Several moderate House Democrats are pushing back on the Biden administration’s plan to raise taxes in order to finance a $3 trillion infrastructure initiative, Axios reported on Monday.
The opposition from House Democrats comes in addition to potential resistance from Senators Joe Manchin (D., W.Va.) and Kyrsten Sinema (D., Ariz.). With a slim 219-212 majority, House Democrats could run into difficulties if divisions emerge.
“We need to be careful not to do anything that’s too big or too much in the middle of a pandemic and an economic crisis,” Representative Josh Gottheimer (D., N.J.) told Axios. It’s got to be responsible and both parties need to be at the table. This can’t just be jammed through without input and consideration from the other side.”
Gottheimer and Representative Tom Suozzi (D., N.Y.) said they would not vote for any tax increase unless it expands the State and Local Tax deduction that was capped at $10,000 under the Trump administration. The SALT deduction is supported by Senate Majority Leader Chuck Schumer (D., N.Y.), but is opposed by progressive Democrats because the deduction is seen as benefiting rich Americans who reside in high tax states.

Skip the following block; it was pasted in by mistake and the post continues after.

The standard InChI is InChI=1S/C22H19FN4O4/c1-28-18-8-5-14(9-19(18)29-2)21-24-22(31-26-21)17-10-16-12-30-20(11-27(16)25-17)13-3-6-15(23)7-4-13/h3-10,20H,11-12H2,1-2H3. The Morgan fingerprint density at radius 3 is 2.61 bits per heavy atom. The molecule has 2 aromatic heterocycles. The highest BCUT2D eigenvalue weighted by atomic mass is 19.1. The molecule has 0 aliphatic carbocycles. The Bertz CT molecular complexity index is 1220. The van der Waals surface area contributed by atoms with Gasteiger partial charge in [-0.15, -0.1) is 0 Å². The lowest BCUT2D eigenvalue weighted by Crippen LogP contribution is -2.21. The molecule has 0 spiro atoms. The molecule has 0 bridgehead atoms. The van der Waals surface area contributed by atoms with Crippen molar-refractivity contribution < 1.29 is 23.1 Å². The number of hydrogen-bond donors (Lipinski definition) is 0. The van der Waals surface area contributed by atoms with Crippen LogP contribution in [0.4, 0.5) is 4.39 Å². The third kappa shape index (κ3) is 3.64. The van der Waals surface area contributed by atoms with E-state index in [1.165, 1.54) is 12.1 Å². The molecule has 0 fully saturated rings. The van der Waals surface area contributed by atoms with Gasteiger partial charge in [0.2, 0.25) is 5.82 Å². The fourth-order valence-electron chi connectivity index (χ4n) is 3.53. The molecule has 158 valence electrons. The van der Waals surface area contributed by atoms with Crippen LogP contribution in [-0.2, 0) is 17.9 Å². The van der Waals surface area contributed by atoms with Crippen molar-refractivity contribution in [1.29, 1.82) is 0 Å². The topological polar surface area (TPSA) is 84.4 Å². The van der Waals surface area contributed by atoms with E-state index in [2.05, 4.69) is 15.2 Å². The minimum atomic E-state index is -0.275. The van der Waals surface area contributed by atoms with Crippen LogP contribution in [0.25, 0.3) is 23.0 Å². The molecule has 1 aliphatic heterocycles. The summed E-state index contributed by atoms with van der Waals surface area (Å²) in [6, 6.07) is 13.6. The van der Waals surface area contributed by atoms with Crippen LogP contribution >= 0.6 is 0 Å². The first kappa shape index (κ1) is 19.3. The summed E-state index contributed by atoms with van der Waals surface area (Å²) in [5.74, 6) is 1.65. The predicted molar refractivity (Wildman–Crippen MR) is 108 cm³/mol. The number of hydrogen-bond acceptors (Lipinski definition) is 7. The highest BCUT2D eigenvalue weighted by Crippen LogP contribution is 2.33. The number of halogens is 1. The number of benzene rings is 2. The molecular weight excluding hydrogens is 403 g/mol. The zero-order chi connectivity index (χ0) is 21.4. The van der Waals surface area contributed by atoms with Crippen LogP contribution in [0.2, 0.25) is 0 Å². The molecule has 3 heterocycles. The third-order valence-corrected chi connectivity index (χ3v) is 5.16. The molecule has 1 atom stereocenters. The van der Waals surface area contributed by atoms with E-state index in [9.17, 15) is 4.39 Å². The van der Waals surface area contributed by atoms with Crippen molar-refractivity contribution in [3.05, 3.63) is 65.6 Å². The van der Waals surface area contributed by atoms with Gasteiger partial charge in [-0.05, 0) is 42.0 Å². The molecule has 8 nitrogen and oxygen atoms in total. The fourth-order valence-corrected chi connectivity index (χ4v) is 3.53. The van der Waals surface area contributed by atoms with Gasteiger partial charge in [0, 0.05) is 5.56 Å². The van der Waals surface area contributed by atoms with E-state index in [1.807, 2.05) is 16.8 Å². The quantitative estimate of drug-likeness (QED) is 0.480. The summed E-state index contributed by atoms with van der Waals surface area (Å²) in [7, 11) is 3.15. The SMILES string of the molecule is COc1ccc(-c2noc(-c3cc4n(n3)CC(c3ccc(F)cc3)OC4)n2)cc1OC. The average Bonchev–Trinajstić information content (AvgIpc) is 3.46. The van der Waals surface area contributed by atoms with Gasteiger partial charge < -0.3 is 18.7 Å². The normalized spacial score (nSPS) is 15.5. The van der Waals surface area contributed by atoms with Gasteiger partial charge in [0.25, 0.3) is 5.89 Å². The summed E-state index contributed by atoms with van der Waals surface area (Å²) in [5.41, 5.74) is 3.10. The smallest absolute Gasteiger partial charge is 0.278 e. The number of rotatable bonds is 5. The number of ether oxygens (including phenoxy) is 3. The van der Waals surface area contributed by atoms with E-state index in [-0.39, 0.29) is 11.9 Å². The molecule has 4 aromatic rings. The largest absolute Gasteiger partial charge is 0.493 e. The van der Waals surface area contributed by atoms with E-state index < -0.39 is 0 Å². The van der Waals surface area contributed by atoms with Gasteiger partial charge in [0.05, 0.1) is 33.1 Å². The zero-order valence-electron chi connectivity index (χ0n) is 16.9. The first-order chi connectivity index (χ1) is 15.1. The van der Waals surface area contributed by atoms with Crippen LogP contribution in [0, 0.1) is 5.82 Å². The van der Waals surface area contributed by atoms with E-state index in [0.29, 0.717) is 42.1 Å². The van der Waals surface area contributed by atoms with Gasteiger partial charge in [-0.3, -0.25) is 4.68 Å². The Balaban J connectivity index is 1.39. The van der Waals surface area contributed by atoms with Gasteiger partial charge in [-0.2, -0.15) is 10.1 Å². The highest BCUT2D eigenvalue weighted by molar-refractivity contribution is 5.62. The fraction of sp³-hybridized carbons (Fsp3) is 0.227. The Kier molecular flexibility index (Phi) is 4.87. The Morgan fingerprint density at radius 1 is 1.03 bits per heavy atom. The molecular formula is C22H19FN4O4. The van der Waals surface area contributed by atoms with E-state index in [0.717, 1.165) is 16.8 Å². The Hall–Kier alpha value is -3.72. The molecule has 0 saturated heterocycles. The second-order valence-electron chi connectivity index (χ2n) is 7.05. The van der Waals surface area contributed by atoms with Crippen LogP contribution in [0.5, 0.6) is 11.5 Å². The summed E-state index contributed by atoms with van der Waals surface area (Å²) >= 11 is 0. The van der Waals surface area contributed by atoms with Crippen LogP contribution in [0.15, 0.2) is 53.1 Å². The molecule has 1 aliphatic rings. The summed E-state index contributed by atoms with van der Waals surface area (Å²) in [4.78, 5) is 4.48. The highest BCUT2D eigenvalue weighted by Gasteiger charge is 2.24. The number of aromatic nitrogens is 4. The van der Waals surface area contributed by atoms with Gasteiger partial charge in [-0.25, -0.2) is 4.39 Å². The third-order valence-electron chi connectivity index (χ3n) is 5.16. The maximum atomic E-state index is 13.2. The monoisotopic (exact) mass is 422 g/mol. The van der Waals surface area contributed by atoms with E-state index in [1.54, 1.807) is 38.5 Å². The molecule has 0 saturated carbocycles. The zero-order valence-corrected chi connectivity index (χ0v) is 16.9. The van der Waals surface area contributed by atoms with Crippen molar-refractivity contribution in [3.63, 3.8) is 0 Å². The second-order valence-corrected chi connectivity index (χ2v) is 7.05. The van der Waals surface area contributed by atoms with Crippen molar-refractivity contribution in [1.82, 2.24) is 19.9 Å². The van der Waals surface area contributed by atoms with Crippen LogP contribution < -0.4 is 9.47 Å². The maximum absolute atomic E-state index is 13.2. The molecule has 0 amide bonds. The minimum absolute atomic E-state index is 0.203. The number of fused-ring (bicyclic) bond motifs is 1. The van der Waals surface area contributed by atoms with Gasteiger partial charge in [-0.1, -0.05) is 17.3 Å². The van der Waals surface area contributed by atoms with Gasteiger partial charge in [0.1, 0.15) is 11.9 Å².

“I’m not voting for any changes in the tax code unless we reinstate SALT as part of the deal,” Suozzi said.
The Biden administration has yet to announce its final proposals for funding the infrastructure legislation. The bills are intended to fund the repair of roads and bridges across the country as well as a number of initiatives meant to slow climate change, such as building a network of electric vehicle charging stations.
Senate Majority Leader Mitch McConnell (R., Ky.) has warned that Republicans may view the legislation as a “Trojan horse” for tax increases.
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